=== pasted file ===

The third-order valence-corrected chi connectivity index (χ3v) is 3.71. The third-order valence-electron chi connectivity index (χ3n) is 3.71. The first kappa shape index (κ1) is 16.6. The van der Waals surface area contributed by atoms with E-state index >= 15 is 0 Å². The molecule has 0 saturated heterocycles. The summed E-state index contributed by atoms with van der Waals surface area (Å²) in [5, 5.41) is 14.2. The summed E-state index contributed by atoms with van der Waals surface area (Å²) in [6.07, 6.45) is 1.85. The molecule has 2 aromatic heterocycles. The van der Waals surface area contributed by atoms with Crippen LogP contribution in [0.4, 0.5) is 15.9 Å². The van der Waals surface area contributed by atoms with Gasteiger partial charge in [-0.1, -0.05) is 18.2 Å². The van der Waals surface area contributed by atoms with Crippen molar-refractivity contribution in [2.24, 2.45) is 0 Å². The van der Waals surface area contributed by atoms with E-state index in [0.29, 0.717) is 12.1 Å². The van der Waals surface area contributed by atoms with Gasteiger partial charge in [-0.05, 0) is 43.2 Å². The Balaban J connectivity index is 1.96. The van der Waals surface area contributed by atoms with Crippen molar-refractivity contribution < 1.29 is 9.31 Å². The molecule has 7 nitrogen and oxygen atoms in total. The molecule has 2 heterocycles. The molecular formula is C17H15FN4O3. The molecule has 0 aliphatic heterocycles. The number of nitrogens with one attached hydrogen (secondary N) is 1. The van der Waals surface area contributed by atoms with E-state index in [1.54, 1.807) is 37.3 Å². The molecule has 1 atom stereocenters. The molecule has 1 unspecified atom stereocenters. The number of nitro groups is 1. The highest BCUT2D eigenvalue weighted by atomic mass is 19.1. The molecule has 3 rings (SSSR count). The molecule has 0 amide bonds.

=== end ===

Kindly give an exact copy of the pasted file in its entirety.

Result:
The third-order valence-corrected chi connectivity index (χ3v) is 3.71. The third-order valence-electron chi connectivity index (χ3n) is 3.71. The first kappa shape index (κ1) is 16.6. The van der Waals surface area contributed by atoms with E-state index >= 15 is 0 Å². The molecule has 0 saturated heterocycles. The summed E-state index contributed by atoms with van der Waals surface area (Å²) in [5, 5.41) is 14.2. The summed E-state index contributed by atoms with van der Waals surface area (Å²) in [6.07, 6.45) is 1.85. The molecule has 2 aromatic heterocycles. The van der Waals surface area contributed by atoms with Crippen LogP contribution in [0.4, 0.5) is 15.9 Å². The van der Waals surface area contributed by atoms with Gasteiger partial charge in [-0.1, -0.05) is 18.2 Å². The van der Waals surface area contributed by atoms with Crippen molar-refractivity contribution in [2.24, 2.45) is 0 Å². The van der Waals surface area contributed by atoms with E-state index in [0.29, 0.717) is 12.1 Å². The van der Waals surface area contributed by atoms with Gasteiger partial charge in [-0.05, 0) is 43.2 Å². The Balaban J connectivity index is 1.96. The van der Waals surface area contributed by atoms with Crippen molar-refractivity contribution < 1.29 is 9.31 Å². The molecule has 7 nitrogen and oxygen atoms in total. The molecule has 2 heterocycles. The molecular formula is C17H15FN4O3. The molecule has 0 aliphatic heterocycles. The number of nitrogens with one attached hydrogen (secondary N) is 1. The van der Waals surface area contributed by atoms with E-state index in [1.54, 1.807) is 37.3 Å². The molecule has 1 atom stereocenters. The molecule has 1 unspecified atom stereocenters. The number of nitro groups is 1. The highest BCUT2D eigenvalue weighted by atomic mass is 19.1. The molecule has 3 rings (SSSR count). The molecule has 0 amide bonds.